He was also introduced to Carol Rittner, a Roman Catholic nun who is a professor of Holocaust and genocide studies at The Richard Stockton College of New Jersey, editor of various Holocaust journals and author of several books about the Holocaust.
"She focuses a lot on the nexus between Christian ethics and conflict resolution, and she's quite demanding in her thinking on that," Smith says.
The two teamed up with Holocaust scholar Yehuda Bauer in 2000 on the book The Holocaust and the Christian World.
Since then, and in particular since the passing of John Paul II, who guided the church to an unprecedented rapprochement with the Jewish world, Smith and Rittner have grown increasingly wary of the church's conservative bent. That's why they collaborated again on No Going Back.
"Just as Jews try to 'build a fence around the Torah,'" Smith says, "Pope Benedict XVI appears to be trying to build a fence around the church. The church is saying, 'This is who we are, and we're going to wear it on our sleeves, and whatever anybody thinks about that, we don't really care.'
"That's the wrong signal to be giving - particularly in the Middle East," Smith feels. "That doesn't give Jewish partners any confidence. It certainly gives no right to be able to come and say, 'Let's all make peace and Israelis and Palestinians reconcile with each other.'"
IF BENEDICT XVI does not make bold statements on anti-Semitism, Smith says, what remains will be merely "vacuous statements that will make people wonder what, if anything, the church has to offer."
The pope did address the issue of Holocaust commemoration upon his arrival in Israel yesterday, saying, "It is right and fitting that, during my stay in Israel, I will have the opportunity to honor the memory of the 6 million Jewish victims of the Shoah, and to pray that humanity will never again witness a crime of such magnitude.
"Sadly, anti-Semitism continues to rear its ugly head in many parts of the world. This is totally unacceptable," he continued. "Every effort must be made to combat anti-Semitism wherever it is found."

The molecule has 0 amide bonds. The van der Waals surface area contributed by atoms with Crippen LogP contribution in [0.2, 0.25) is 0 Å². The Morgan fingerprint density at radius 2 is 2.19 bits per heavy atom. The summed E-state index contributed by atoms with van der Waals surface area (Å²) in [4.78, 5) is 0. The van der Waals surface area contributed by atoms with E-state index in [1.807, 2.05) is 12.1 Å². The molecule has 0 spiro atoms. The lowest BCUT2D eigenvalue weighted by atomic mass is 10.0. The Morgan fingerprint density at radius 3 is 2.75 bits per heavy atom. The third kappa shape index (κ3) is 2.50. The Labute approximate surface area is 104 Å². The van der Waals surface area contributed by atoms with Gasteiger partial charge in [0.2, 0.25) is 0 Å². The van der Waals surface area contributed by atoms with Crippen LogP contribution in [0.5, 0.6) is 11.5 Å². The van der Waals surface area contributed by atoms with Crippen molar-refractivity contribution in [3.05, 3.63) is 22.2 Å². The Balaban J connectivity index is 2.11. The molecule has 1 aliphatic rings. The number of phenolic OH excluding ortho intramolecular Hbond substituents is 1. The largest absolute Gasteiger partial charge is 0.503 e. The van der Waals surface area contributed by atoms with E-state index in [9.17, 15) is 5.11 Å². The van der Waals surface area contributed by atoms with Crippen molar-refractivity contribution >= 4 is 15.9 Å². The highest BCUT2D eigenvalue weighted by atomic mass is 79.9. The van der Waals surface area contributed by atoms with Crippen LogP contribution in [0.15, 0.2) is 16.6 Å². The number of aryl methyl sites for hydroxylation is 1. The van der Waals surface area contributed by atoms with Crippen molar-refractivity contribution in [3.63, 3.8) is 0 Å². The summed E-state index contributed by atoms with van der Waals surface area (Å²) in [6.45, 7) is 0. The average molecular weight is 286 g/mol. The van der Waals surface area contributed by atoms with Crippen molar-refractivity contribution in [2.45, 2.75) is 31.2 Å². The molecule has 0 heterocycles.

Those comments should go a long way toward soothing worries about the pope's position in light of Williamson's Holocaust denial. But the rest of the Christian world, Smith says, will still have to prove its resolve in the face of Islamist groups whose aims include the destruction of millions of Jews. As a man who has spent so much of his life raising awareness about the Holocaust, he is very worried that that danger is being overlooked.
"The big threat [of Jewish mass murder] is not past!" Smith says with great gravity. "I don't think the Jewish people are past the threat of genocide at all. And the issue goes way beyond whether Iran obtains nuclear weapons that it can drop on Tel Aviv. The problem is the ideology of the Islamist groups around the world, for whom hatred of the Jews is a central tenet.
"People often say, 'Well, this is a conflict between the state of Israel and other states, and Israel is strong, etc. But what people don't appreciate is that the threat is not really against Israel, per se. It is against Jews, many of whom live in Israel. People conflate statehood and military conflict with a threat against people because of their ethnic background..."
"What were the four main elements in the Holocaust? A racial ideology; a target; the stated intent to harm that target, and the means to carry out that threat. The same pieces were in place in Rwanda. And they are in place with the Islamists, too - all, that is, except the means. And that is only so because they are not coordinated."
In World War II Europe, Smith says, "churches protected their own institutional survival at the cost of their moral credibility." He shudders to think the Christian world may let the same thing happen again.